I went over to Home Depot a couple days later and bought two 2 x 5 boards. I wasn’t really sure where I’d place them. Over the next few days I started unboxing my materials and started planning out student learning places. I put in a work order to hang up the vertical whiteboards and they were installed a couple days early. Maintenance drilled the boards into the wall and I was a happy camper.
I labeled the stations the next day. I explained that the whiteboards were used so students could brainstorm and show their thinking. Immediately, students were excited to use these new shiny boards. The quality was decent and they easily erased. It was interesting how quickly students picked up their Expos markers and got to work. Some use them solo while other students like to use them in groups.
My only gripe is that I wish they had a magnetic component. Some students want to hang up their papers on the board and show their work on the board. I’m still looking into options to what I can use to attach the work to the board without buying some magnetic paint. Still checking out alternative ideas. I’m looking forward to seeing how students use these surfaces throughout the year.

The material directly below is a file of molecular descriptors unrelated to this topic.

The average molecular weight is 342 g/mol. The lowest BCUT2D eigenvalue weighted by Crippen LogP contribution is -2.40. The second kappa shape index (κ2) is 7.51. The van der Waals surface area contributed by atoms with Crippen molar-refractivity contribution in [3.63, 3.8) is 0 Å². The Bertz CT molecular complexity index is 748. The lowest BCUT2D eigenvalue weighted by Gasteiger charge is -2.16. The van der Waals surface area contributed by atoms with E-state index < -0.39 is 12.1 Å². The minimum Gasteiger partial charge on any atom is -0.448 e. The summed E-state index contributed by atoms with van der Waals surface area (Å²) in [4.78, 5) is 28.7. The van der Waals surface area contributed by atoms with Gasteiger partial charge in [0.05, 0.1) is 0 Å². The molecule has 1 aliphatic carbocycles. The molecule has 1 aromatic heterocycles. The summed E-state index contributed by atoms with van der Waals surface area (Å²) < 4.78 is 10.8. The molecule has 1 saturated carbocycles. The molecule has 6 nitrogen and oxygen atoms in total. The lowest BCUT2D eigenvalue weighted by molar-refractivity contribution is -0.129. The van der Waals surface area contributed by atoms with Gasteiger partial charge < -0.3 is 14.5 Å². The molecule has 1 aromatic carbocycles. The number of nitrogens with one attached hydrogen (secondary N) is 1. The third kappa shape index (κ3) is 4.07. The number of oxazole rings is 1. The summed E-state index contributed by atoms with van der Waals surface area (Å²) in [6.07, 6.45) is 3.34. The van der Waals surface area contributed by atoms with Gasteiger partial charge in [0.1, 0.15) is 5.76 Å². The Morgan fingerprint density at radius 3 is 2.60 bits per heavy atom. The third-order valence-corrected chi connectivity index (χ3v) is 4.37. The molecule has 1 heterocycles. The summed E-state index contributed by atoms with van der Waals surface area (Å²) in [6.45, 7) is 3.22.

My students finished their seventh day on Friday. The students and I are in the midst of a timely three-day weekend. For the most part, I’d say that students and teachers are starting to get into their school routines. There have been a few bumps in the road (there always are), but the school, teachers and students are making progress and we’re off to a great start.
This past week started off with discussions about expectations and routines for all stakeholders. Staff emails and student assemblies reinforced these expectations for teachers and students. Early in the week I had the opportunity to have a class conversation about responsibility. This stemmed from Caitlyn’s blog post and her experience with the NYC Math Lab. Students were placed in groups and given a marker and anchor chart paper. Each group was expected to create a list of at least five statements related to what ______ sounds/looks like.